Fort Worth, TX — Today the Second Court of Appeals will consider an appeal of a lower court’s decision regarding the medical interventions provided by the doctors and nurses at Cook Children’s Medical Center to a terminally ill baby, Tinslee Lewis. The court was asked to order the interventions to be provided indefinitely against the advice of the medical team and to declare a provision of Texas law that resolves disputes between the family and doctors to be unconstitutional. However, the lower court did neither.

Compelling testimony in the lower court revealed that the interventions prolonging Tinslee Lewis’ death are causing her continual pain and suffering and require her to be sedated and paralyzed.

Texas Alliance for Life and several other pro-life, disability rights, and health care organizations filed an amicus curiae (friend-of-the-court) brief defending the law, and representatives of Texas Alliance for Life will be present in the courtroom.

That brief is here.

“We believe the dispute resolution process in Texas law is both good public policy and is constitutional,” said Joe Pojman, Ph.D., Texas Alliance for Life’s executive director. “The Texas law is among the best in the nation. It balances patients’ rights to make end of life decisions with the rights of physicians to not indefinitely order painful, medically inappropriate interventions to terminally ill patients that only prolong their deaths with no proportional benefit.”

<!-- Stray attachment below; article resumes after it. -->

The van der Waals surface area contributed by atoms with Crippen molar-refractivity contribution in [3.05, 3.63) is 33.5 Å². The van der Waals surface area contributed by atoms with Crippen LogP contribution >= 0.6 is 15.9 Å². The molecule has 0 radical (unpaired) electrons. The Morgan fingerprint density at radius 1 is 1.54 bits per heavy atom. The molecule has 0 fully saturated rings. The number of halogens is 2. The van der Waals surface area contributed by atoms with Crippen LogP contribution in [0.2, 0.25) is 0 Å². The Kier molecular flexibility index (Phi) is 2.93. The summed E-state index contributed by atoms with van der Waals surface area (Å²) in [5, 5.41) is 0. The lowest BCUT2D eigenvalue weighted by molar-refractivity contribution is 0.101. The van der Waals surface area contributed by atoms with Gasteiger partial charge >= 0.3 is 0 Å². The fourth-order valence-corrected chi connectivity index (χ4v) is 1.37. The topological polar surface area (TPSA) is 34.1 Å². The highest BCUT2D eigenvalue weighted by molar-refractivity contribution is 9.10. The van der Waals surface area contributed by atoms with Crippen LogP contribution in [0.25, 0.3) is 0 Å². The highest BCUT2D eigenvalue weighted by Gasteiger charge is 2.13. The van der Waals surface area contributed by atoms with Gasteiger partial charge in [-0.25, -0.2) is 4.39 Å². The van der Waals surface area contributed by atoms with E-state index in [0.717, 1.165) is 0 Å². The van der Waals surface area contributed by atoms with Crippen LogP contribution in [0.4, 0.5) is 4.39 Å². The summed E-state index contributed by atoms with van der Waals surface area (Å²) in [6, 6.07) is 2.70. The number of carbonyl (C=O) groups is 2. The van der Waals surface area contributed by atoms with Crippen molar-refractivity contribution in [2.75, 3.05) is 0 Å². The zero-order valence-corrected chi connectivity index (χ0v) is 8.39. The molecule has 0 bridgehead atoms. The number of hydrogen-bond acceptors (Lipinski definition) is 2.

First passed unanimously by the Legislature and signed into law by then-Governor George W. Bush in 1999, the Texas Advance Directives Act has been amended three times, all of which were supported by Texas Alliance for Life: 2003, 2015, and 2017. “We believe the proper place to improve the dispute resolution process is in the Legislature with input from stakeholders and the public. We don’t think the court should short circuit the legislative process through judicial activism,” added Pojman.

While the plaintiffs’ attorneys claim that the Texas law fails to guarantee “due process” protection from the State, we point out that just the opposite is true.

First, the dispute resolution process in Texas law, Sec. 166.046 of the Health & Safety Code, compares very well with other states’ dispute resolutions laws. Twenty-two states provide safe harbor for physicians as does Texas, but Texas provides more due process to protect patients’ end of life decision-making autonomy.

A list of the 22 states is provided here.

Second, a doctor treating a patient according to his or her best medical and ethical judgement is not the State or a state actor. “A doctor following the dispute resolution process in Texas law is no more a state actor than a taxi driver following the laws of the road,” said Pojman.

The case is on expedited appeal, but it is not known when a decision will be handed down.

Joe Pojman with Texas Alliance for Life says Tinslee is terminally ill and doctor’s have done the best they can to save her but keeping her on life support is just hurting her more.

“We think the law is very clear.. Doctor’s should not have to order nurses to perform medical interventions that harm patients even when the family, with all good intentions, thinks that’s the best thing,” said Pojman. “Family are not doctors,” he said.